A recent newspaper feature from Associated Press warned homeowners in no uncertain terms about the many dangers posed by household dust, “an invisible but substantial threat.
“Toxins in dust”, the health-conscious writer warned, “can aggravate allergies, cause fatigue, headaches, skin irritation and dizziness”.
(Plus it can leave an unappetizing film on your beer if allowed to build up for even a day or two.)
Because of this, everyone needs to regularly vacuum their homes for a healthy indoor environment.
Bravo, I say.
At the risk of seeming a bit obsessive on the subject, I have to admit that I’ve been known to vacuum my apartment as frequently as every eight months or so – it’s the healthy thing to do.
Wondering when to vacuum for maximum benefits?
Here are a few warning signs I’ve learned to heed during a lifetime dedicated to household health and cleanliness:
* Carpet begins to exhibit clearly marked pathways between bedroom, bathroom, kitchen and dining room.
* Dividing line between kitchen linoleum and dining room carpet has disappeared, although discarded pizza toppings can sometimes serve to delineate the border between these two rooms.
* Your cat begins to complain loudly about the carpet shedding all over the place.
* Your feet begin to stick to the carpet. (Note: This is a red alert warning, since you could easily injure your back or pop a knee trying to get unstuck from a particularly stubborn patch of carpet).
* Remote, shadowy portions of your carpet begin to exhibit subtle movement for no immediately apparent reason. (These areas should be vacuumed last. That way, the noise of the vacuum cleaner will give any potentially hostile wildlife plenty of warning and an opportunity to scurry away before an actual face-to-face confrontation takes place.)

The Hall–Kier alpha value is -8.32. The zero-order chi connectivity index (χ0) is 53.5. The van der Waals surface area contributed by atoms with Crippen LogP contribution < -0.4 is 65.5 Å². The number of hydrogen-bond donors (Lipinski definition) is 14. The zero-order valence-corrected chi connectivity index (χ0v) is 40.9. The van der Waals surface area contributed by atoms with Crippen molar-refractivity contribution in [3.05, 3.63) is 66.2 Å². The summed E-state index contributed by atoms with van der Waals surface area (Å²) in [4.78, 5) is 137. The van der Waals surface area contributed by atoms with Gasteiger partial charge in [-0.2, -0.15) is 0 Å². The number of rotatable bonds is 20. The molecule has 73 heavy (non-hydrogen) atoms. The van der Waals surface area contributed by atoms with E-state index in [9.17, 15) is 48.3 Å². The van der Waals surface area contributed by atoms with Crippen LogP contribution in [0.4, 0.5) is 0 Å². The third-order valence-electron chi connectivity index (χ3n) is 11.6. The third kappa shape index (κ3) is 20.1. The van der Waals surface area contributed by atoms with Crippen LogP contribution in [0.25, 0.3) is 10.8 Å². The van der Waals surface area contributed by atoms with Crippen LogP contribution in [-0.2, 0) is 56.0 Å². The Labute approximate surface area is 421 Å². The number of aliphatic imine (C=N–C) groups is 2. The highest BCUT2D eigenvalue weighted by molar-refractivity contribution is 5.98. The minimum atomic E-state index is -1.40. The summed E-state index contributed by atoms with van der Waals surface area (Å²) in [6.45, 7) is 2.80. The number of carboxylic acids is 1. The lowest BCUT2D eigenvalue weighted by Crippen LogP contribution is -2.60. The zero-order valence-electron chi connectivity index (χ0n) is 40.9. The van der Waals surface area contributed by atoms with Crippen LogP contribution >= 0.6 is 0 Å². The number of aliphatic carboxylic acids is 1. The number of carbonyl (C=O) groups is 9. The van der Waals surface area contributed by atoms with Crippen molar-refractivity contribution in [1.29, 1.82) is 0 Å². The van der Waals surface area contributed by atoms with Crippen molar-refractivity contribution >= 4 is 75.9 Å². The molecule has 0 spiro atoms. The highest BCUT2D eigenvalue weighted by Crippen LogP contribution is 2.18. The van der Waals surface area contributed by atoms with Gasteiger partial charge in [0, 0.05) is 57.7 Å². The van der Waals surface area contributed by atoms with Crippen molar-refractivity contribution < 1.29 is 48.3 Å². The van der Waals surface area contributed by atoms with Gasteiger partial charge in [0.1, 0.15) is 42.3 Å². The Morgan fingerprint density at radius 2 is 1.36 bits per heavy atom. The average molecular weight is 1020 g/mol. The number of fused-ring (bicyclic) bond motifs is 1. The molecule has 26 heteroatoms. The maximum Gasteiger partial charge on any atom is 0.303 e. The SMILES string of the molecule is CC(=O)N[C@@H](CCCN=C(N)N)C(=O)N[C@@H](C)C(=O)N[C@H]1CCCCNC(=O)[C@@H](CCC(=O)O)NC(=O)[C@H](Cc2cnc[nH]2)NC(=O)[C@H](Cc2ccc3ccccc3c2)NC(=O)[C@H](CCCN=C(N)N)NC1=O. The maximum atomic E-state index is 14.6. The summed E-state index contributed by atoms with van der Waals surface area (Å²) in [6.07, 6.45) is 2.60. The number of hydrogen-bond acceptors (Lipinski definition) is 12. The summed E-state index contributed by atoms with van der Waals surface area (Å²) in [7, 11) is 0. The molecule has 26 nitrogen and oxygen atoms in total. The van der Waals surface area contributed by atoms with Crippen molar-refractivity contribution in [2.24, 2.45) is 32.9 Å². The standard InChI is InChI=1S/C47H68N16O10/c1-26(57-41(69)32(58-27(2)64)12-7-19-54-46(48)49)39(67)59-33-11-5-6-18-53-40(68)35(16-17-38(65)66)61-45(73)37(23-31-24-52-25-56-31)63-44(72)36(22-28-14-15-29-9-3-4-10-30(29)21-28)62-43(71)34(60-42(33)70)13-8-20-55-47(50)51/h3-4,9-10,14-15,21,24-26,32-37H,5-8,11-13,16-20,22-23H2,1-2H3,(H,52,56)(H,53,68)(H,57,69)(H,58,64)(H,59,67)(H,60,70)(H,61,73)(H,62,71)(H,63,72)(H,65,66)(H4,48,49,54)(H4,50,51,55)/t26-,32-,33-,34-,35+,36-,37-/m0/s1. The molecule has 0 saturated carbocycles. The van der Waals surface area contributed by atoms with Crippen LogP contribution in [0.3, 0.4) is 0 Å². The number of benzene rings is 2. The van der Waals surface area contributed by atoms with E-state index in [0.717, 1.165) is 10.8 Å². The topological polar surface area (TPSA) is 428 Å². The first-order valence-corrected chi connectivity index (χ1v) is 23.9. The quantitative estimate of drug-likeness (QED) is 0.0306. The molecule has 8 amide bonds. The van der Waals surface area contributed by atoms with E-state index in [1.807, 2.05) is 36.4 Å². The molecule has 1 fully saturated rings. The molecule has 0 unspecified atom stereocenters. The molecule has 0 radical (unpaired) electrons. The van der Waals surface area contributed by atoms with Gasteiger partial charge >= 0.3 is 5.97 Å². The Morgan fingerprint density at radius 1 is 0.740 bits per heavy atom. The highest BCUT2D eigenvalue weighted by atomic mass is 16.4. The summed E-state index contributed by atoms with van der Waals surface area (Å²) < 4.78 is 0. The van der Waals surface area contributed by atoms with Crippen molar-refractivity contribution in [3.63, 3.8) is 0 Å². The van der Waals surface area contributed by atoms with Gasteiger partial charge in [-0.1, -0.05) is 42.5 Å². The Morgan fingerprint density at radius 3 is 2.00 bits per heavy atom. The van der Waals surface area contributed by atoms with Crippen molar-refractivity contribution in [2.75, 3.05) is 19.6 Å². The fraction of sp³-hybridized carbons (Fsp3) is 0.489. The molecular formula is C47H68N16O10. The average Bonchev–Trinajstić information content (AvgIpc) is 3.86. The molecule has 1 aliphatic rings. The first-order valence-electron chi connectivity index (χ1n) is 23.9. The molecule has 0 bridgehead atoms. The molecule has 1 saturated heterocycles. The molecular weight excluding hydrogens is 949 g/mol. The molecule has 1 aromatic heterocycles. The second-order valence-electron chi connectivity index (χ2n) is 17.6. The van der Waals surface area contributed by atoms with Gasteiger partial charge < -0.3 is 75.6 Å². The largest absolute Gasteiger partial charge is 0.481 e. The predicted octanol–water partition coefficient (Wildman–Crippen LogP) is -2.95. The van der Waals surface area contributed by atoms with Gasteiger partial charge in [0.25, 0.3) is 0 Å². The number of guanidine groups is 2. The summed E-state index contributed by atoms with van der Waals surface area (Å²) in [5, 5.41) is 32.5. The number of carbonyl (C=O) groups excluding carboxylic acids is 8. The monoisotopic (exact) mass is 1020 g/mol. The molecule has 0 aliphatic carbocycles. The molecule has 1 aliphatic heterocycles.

Separate from the carpet issue, of course, is household dust accumulating on furniture, countertops and the aforementioned beer.
It’s amazing how, in as little as six or seven months, dust can build up in an otherwise pristine domicile.
It is, of course, impossible to deal with every surface in your home by using an upright vacuum cleaner, so you may want to resort to a dust rag or a discarded seatcover from your brother-in-law’s old Hyundai.
Admittedly, dusting every three or four months can become a rather tedious chore for even the most fastidious of us.
To avoid continual dust build-up and the back-breaking labor associated with removing it, consider investing in a large, oscillating floor fan.
Running it a few hours a day will keep that dust from settling anywhere and provide a refreshing breeze at the same time.
Controlling dust build-up this way, I’ve found, can result in some general haziness around the household, particularly during the fall.
Speaking strictly for myself, however, I think this is a splendid way to mark the beginning of autumn…
Originally published August 17, 2003